Learning how to spell with Melodramatics Theatre Company

Chip Tolentino (Grant Beals) gets flustered during the competition.  Photo: Matt Munsey

Chip Tolentino (Grant Beals) gets flustered during the competition.
Photo: Matt Munsey

The 25th Annual Putnam County Spelling Bee  
Who Melodramatics Theatre Company, Inc. 
Where Risley Theatre at Cornell University; 302 Risley Hall, Ithaca
When Through April 20
Tickets $15; $10 for students
Review by Christina Riley 

F-U-N sums up Melodramatics Theatre Company’s production of The 25th Annual Putnam County Spelling Bee.

Jon Hamel directs this six time Tony nominated musical at Cornell’s Risley Hall Theater, which features a cast of nine eccentric logophiles competing for the annual prize of spelling champ. Each has an unforgettable personality, which makes this comedic musical so entertaining.

The 100-seat black box theater is transformed into the scholastically decorated, blue and yellow auditorium. The space makes for an intimate performance and enhances the comedic elements of the one-act play. Perhaps the most fun and distinctive feature of this musical, though, is the audience participation. Before the house opens, audience members are selected to compete on stage with the actors in the bee. This gives the actors the opportunity to ad-lib, making each performance unique with a new cast of participants every night.

The improvised bits garnered the most laughs and emotion. During this particular show, a middle aged woman, young child, and a college-aged girl were chosen. One of the contestant’s words was “crepuscule” which means twilight. When the contestant asked for the word to be used in the sentence, the announcer, Doulas Panch (played by Trevor Stankiewicz) replied, “Stephanie Meyer was digging through J.K. Rowling’s trash and found a half written script called crepuscule.”

The young child, about 6 or 7 dressed in a black star wars hoodie, approaches the microphone and is given the word, bingo. He leans up on his tiptoes and spells it, “B-I-N-G-O.” The audience cheers and he returns to the dais. His second word, “umami,” is clearly above his spelling range. He tries, “O-M-A-M-I,” but doesn’t quite get it and is again cheered for his effort.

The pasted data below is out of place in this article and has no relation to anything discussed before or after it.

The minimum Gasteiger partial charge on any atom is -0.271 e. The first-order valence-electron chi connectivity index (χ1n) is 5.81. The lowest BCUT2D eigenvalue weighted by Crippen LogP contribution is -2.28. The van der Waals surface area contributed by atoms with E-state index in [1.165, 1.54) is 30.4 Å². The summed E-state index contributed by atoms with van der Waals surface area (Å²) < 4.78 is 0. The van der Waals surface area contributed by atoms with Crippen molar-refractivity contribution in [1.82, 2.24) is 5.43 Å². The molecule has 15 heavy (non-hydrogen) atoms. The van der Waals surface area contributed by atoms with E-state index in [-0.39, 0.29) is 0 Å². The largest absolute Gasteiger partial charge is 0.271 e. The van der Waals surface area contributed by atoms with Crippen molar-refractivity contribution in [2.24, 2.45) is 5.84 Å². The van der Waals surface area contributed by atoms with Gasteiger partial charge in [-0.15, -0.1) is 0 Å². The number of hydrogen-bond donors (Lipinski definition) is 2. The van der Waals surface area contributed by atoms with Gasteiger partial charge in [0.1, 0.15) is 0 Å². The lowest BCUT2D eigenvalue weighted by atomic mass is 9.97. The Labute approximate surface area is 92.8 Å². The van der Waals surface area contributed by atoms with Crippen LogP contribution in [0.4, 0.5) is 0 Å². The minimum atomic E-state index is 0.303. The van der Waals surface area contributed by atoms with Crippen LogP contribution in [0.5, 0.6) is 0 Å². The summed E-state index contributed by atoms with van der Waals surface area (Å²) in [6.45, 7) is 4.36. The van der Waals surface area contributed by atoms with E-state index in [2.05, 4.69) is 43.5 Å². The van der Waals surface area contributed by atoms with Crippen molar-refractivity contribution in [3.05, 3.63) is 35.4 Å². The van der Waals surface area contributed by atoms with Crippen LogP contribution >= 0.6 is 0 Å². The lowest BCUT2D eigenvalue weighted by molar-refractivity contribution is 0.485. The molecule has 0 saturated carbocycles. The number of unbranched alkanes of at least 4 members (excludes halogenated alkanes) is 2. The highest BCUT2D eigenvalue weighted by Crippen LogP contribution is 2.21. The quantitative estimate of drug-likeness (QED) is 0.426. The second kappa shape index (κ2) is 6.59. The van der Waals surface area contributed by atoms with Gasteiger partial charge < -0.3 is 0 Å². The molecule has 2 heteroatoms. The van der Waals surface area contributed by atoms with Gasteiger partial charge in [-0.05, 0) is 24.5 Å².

The cast of 'Spelling Bee.'  Photo: Matt Munsey

The cast of ‘Spelling Bee.’
Photo: Matt Munsey

The six cast contestants are all aged adolescent or pre-adolescent.. Leaf Coneybear (Miller Brackett) is whimsical. In oversized overalls (which he made himself), he seems to be oblivious to the reality of the spelling bee, but somehow spells most words correctly when the time comes. Marcy Park (Natalee Merrill) is “all-business,” as she points out; she knows six languages, is athletic and was in the top 10 contestants from last year’s national competition.

Chip Tolentino (Grant Beals) is a boy scout and is coming to terms with puberty, which hilariously affects his competitive edge during the bee. Logainne SchwartzandGrubenierre (Brianna Ford) has two overbearing dads who really want her to win. She has a lisp, speaks her mind, knows more than she should for her age and is very self-assured.

Olive Ostrovsky (Rebecca Skowron) is precocious, yet shy and conflicted about her parent’s constant absence in her life. One of her words, “chimerical,” explains her ideals about life and how she views her parents even though her mom is in India on a spiritual quest and her dad is late to the competition. William Barfee (Anthony Marchitto), which he repeatedly corrects the pronunciation as  “bar-fay” as in parfait, has a magic foot, which is his spelling aid. He has a comical, child-like disregard for all humanity but soon softens from the kindness of Olive. This odd but lovable pair becomes the focal point of the musical and the two win over the audience with their quirky chemistry.

While there weren’t standout performers, each of the cast (most were are Cornell or Ithaca College students) delivered a solid performance.  This production calls for big voices which is where the trouble comes and voices get a bit out of key and pitchy in songs like, “Pandemonium” where several cast members have heavy solos. It’s when they tackle smaller numbers like, “The Magic Foot” and “My First Goodbye” that the cast rises to the occasion, voices reach the right pitch and harmonies really work.

Spelling Bee is for the nerdy kids in all of us, who probably don’t know how to spell crepuscule. But, hey, now we know how to spell it.

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